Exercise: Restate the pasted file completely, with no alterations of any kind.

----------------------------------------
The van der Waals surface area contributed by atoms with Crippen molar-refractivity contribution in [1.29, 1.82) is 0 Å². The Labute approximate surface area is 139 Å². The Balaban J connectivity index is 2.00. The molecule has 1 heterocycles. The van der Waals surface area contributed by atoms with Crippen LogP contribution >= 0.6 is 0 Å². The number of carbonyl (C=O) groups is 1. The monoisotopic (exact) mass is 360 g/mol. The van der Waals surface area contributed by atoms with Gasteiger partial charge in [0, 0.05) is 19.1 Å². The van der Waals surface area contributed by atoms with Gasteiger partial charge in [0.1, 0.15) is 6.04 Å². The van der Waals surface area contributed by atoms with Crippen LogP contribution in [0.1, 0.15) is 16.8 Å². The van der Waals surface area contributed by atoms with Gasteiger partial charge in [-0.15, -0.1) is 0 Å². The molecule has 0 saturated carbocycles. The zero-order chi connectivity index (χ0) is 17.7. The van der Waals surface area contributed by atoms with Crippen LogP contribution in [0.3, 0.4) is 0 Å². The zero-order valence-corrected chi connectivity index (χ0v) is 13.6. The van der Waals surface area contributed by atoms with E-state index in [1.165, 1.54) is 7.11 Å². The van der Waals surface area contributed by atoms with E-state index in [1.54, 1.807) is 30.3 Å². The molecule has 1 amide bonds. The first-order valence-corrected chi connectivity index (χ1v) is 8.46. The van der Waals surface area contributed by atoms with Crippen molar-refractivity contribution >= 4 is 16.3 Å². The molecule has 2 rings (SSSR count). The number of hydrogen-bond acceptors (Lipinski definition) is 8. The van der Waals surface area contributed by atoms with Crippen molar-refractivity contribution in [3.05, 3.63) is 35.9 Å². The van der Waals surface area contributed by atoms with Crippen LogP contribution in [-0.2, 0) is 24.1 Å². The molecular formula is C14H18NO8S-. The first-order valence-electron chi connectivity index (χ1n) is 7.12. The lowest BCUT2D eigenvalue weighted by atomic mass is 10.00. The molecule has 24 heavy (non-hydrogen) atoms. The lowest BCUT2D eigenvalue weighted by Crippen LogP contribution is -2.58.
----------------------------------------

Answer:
The van der Waals surface area contributed by atoms with Crippen molar-refractivity contribution in [1.29, 1.82) is 0 Å². The Labute approximate surface area is 139 Å². The Balaban J connectivity index is 2.00. The molecule has 1 heterocycles. The van der Waals surface area contributed by atoms with Crippen LogP contribution >= 0.6 is 0 Å². The number of carbonyl (C=O) groups is 1. The monoisotopic (exact) mass is 360 g/mol. The van der Waals surface area contributed by atoms with Gasteiger partial charge in [0, 0.05) is 19.1 Å². The van der Waals surface area contributed by atoms with Gasteiger partial charge in [0.1, 0.15) is 6.04 Å². The van der Waals surface area contributed by atoms with Crippen LogP contribution in [0.1, 0.15) is 16.8 Å². The van der Waals surface area contributed by atoms with Gasteiger partial charge in [-0.15, -0.1) is 0 Å². The molecule has 0 saturated carbocycles. The zero-order chi connectivity index (χ0) is 17.7. The van der Waals surface area contributed by atoms with Crippen LogP contribution in [0.3, 0.4) is 0 Å². The zero-order valence-corrected chi connectivity index (χ0v) is 13.6. The van der Waals surface area contributed by atoms with E-state index in [1.165, 1.54) is 7.11 Å². The van der Waals surface area contributed by atoms with E-state index in [1.54, 1.807) is 30.3 Å². The molecule has 1 amide bonds. The first-order valence-corrected chi connectivity index (χ1v) is 8.46. The van der Waals surface area contributed by atoms with Crippen molar-refractivity contribution >= 4 is 16.3 Å². The molecule has 2 rings (SSSR count). The number of hydrogen-bond acceptors (Lipinski definition) is 8. The van der Waals surface area contributed by atoms with Crippen molar-refractivity contribution in [3.05, 3.63) is 35.9 Å². The van der Waals surface area contributed by atoms with Crippen LogP contribution in [-0.2, 0) is 24.1 Å². The molecular formula is C14H18NO8S-. The first-order valence-electron chi connectivity index (χ1n) is 7.12. The lowest BCUT2D eigenvalue weighted by atomic mass is 10.00. The molecule has 24 heavy (non-hydrogen) atoms. The lowest BCUT2D eigenvalue weighted by Crippen LogP contribution is -2.58.